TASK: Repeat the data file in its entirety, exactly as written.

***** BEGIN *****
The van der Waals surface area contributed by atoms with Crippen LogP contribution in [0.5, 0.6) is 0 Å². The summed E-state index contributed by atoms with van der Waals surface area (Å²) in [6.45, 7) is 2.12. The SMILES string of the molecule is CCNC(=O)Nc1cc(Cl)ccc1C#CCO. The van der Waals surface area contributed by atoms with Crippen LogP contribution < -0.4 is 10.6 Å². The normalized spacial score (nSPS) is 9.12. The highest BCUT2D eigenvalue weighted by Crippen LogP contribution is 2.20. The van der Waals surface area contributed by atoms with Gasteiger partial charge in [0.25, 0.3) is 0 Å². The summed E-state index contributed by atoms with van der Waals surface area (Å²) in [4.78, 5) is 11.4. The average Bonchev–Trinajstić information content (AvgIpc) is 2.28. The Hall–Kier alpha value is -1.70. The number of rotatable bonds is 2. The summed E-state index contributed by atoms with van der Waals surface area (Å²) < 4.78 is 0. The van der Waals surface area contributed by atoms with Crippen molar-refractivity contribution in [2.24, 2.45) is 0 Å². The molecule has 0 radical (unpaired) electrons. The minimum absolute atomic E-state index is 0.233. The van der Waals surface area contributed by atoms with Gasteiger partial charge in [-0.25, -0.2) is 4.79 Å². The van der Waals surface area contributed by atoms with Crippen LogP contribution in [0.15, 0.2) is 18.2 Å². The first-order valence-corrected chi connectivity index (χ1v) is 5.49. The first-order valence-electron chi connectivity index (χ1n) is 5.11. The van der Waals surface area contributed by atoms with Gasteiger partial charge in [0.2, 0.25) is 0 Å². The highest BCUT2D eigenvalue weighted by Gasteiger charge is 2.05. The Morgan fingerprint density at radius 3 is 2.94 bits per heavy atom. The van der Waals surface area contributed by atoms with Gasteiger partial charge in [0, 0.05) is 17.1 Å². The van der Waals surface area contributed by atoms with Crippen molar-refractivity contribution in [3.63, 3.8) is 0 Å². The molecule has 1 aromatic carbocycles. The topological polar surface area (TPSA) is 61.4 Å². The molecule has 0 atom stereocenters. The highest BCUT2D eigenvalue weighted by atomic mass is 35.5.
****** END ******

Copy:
The van der Waals surface area contributed by atoms with Crippen LogP contribution in [0.5, 0.6) is 0 Å². The summed E-state index contributed by atoms with van der Waals surface area (Å²) in [6.45, 7) is 2.12. The SMILES string of the molecule is CCNC(=O)Nc1cc(Cl)ccc1C#CCO. The van der Waals surface area contributed by atoms with Crippen LogP contribution < -0.4 is 10.6 Å². The normalized spacial score (nSPS) is 9.12. The highest BCUT2D eigenvalue weighted by Crippen LogP contribution is 2.20. The van der Waals surface area contributed by atoms with Gasteiger partial charge in [0.25, 0.3) is 0 Å². The summed E-state index contributed by atoms with van der Waals surface area (Å²) in [4.78, 5) is 11.4. The average Bonchev–Trinajstić information content (AvgIpc) is 2.28. The Hall–Kier alpha value is -1.70. The number of rotatable bonds is 2. The summed E-state index contributed by atoms with van der Waals surface area (Å²) < 4.78 is 0. The van der Waals surface area contributed by atoms with Crippen molar-refractivity contribution in [2.24, 2.45) is 0 Å². The molecule has 0 radical (unpaired) electrons. The minimum absolute atomic E-state index is 0.233. The van der Waals surface area contributed by atoms with Gasteiger partial charge in [-0.25, -0.2) is 4.79 Å². The van der Waals surface area contributed by atoms with Crippen LogP contribution in [0.15, 0.2) is 18.2 Å². The first-order valence-corrected chi connectivity index (χ1v) is 5.49. The first-order valence-electron chi connectivity index (χ1n) is 5.11. The van der Waals surface area contributed by atoms with Gasteiger partial charge in [0.2, 0.25) is 0 Å². The highest BCUT2D eigenvalue weighted by Gasteiger charge is 2.05. The Morgan fingerprint density at radius 3 is 2.94 bits per heavy atom. The van der Waals surface area contributed by atoms with Gasteiger partial charge in [0, 0.05) is 17.1 Å². The van der Waals surface area contributed by atoms with Crippen molar-refractivity contribution in [3.63, 3.8) is 0 Å². The molecule has 1 aromatic carbocycles. The topological polar surface area (TPSA) is 61.4 Å². The molecule has 0 atom stereocenters. The highest BCUT2D eigenvalue weighted by atomic mass is 35.5.